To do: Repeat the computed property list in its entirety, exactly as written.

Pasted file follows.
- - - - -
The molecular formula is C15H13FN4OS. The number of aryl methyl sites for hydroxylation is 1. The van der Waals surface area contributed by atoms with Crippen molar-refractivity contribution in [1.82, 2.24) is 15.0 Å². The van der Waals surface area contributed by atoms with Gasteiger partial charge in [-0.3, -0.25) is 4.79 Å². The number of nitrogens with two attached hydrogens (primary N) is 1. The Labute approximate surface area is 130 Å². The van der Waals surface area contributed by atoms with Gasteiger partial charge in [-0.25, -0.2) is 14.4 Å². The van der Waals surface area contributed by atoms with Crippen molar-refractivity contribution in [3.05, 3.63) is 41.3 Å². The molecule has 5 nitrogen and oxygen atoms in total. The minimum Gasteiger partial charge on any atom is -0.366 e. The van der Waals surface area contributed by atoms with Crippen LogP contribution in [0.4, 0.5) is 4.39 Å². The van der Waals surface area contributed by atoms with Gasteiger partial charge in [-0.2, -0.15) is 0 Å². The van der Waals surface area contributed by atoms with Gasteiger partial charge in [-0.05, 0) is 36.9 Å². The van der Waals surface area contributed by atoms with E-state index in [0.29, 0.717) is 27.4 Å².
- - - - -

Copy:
The molecular formula is C15H13FN4OS. The number of aryl methyl sites for hydroxylation is 1. The van der Waals surface area contributed by atoms with Crippen molar-refractivity contribution in [1.82, 2.24) is 15.0 Å². The van der Waals surface area contributed by atoms with Gasteiger partial charge in [-0.3, -0.25) is 4.79 Å². The number of nitrogens with two attached hydrogens (primary N) is 1. The Labute approximate surface area is 130 Å². The van der Waals surface area contributed by atoms with Gasteiger partial charge in [-0.25, -0.2) is 14.4 Å². The van der Waals surface area contributed by atoms with Crippen molar-refractivity contribution in [3.05, 3.63) is 41.3 Å². The molecule has 5 nitrogen and oxygen atoms in total. The minimum Gasteiger partial charge on any atom is -0.366 e. The van der Waals surface area contributed by atoms with Crippen LogP contribution in [0.4, 0.5) is 4.39 Å². The van der Waals surface area contributed by atoms with Gasteiger partial charge in [-0.2, -0.15) is 0 Å². The van der Waals surface area contributed by atoms with Gasteiger partial charge in [-0.05, 0) is 36.9 Å². The van der Waals surface area contributed by atoms with E-state index in [0.29, 0.717) is 27.4 Å².